Crusade: Late in 1980, Milgaard’s mother launched what would become a crusade to win his freedom. She began by offering a $10,000 reward for any information that might help exonerate her son and distributed leaflets publicizing the reward throughout Saskatchewan. She and Winnipeg freelance journalist Peter Carlyle-Gordge studied the transcripts of Milgaard’s trial and eventually tracked down the key witnesses, Wilson, John and Cadrain, in the hope that they would shed new light on the events of Jan. 31, 1969. Reporters with The Globe and Mail pursued the story relentlessly. Finally, in 1986, Joyce Milgaard turned to Wolch for help. Two years later, in December, 1988, Wolch and Asper asked the federal justice department to review the case and order a new trial, based on the fresh evidence that they had submitted.

The Milgaards waited 26 months for a decision: in February, 1991, federal Justice Minister Kim Campbell announced that, after an exhaustive departmental review of the case, she would not intervene. Meanwhile, in February, 1990, Asper had received a tip from an anonymous telephone caller who breathed new life into the efforts to free Milgaard. The caller,

who identified himself only as “Bud,” told Asper to examine the crimes of convicted serial rapist Larry Fisher because he could be connected to the murder of Miller.

At that point, Centurion Ministries’ Henderson, 53, entered the case. The former journalist said that he began by interviewing Fisher’s ex-wife, Linda, in the village of Cando, Sask., 100 km northwest of Saskatoon. She told Henderson that for years she had believed that

Fisher might have been involved in the murder. Henderson then travelled across Western Canada re-interviewing some of the witnesses who had testified against Milgaard at his trial. He said that his most significant break arose when Wilson recanted most of his testimony.

In August, Wolch and Asper submitted a second application for a review of the Milgaard case to Campbell. The new application contained affidavits from witnesses at Milgaard’s trial, along with affidavits from Fisher’s rape victims. On Nov. 29, Campbell referred the Milgaard case to the Supreme Court.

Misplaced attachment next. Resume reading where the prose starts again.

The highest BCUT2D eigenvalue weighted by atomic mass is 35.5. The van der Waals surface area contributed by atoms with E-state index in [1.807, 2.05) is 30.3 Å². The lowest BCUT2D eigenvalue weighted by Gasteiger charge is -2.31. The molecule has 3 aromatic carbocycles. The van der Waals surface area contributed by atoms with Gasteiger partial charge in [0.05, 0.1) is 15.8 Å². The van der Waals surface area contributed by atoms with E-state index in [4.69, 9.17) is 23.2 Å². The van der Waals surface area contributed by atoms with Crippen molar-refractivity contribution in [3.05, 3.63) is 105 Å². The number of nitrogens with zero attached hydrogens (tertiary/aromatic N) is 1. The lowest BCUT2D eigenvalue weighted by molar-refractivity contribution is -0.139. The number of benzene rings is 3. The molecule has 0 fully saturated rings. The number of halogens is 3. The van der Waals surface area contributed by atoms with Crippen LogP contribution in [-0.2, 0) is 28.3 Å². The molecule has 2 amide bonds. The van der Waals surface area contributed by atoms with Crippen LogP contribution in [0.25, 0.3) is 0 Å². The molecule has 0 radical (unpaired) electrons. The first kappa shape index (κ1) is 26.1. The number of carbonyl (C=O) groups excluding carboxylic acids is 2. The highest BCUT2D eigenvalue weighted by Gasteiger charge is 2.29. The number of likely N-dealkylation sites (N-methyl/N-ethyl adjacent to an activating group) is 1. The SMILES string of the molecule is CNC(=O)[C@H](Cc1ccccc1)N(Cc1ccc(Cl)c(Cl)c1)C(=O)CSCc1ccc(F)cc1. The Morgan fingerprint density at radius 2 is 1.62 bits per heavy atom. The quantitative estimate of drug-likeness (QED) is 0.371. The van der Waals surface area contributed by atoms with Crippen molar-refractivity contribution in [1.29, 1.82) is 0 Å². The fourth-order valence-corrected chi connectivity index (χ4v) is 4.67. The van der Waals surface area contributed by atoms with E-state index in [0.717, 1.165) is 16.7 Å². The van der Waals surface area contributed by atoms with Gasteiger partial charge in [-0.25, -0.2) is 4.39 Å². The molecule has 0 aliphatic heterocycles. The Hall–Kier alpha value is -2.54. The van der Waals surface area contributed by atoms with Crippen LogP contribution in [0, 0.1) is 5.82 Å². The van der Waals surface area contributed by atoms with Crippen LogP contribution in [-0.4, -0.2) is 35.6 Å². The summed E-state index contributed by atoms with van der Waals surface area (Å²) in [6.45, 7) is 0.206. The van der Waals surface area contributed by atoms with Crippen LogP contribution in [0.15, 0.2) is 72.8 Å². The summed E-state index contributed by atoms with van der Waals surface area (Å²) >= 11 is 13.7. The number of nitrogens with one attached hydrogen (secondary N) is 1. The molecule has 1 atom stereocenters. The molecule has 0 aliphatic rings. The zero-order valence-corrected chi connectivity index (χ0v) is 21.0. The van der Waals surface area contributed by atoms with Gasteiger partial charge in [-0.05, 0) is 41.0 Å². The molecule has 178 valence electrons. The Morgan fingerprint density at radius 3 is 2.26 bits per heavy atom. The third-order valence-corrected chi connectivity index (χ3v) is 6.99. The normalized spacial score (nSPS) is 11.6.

Mystery: With Milgaard free, legal experts assessed the chances of winning any further victories over the justice system that he claims has wronged him. Brian Greenspan, the Toronto-based president of the Crimi_ nal Lawyers’ Association, cautioned

1 that Milgaard faces a difficult battle 2 for financial compensation. Because I the provincial justice minister has □ ruled out an inquiry, he said, Milgaard s and his lawyers can only sue the pro° vincial government. But, for a few

days at least, it was a time for David Milgaard simply to savor the delights of freedom. As he and lus family enjoyed a steak dinner in a Winnipeg restaurant, other diners sent bottles of champagne to their table. For the Millers, however, the nightmare of their daughter’s death was shrouded in even deeper mystery. For them, there can never be a victory.

D’ARCY JENISH

JOHN HOWSE

QUESTIONABLE JUSTICE

David Milgaard’s release after 23 years in prison for a murder that he claims he did not commit focused attention on other cases in which Canadians have been, or claim to be, wrongfully imprisoned. Among the most prominent:

DONALD MARSHALL: Convicted in 1971 of second-degree murder in the stabbing death of a friend in Sydney, Marshall, a Micmac Indian, served 11 years in prison before an investigation led to his acquittal by the Nova Scotia Court of Appeal in 1983. The real killer was subsequently convicted of manslaughter. A provincial royal commission concluded in 1990 that the justice system failed Marshall, and he was eventually granted a compensation package worth $1.5 million.

WILSON NEPOOSE: A Cree Indian, Nepoose was convicted in 1987 of brutally killing a woman near Ponoka, Alta. After a private investigator found new evidence,

Justice Minister Kim Campbell ordered a review last year. Nepoose was freed on bail and, in March, the Alberta Court of Appeal ruled that he was entitled to a new trial. The province has so far failed to schedule the trial, and Nepoose and his supporters are demanding an inquiry into his original conviction.

ROBERT SYLIBOY: In 1988, Syliboy and a companion were convicted of killing Toronto businessman George Salmoni in Sussex, N.B., 70 km southwest of Moncton. Syliboy, like Marshall a Micmac Indian, has always maintained that he is innocent. Although two key witnesses have recanted their testimony against Syliboy since the trial, the New Brunswick Court of Appeal and the Supreme Court of Canada have rejected requests for a review of his case. Still in prison, Syliboy awaits a response from Justice Minister Kim Campbell to a request for a review of his case.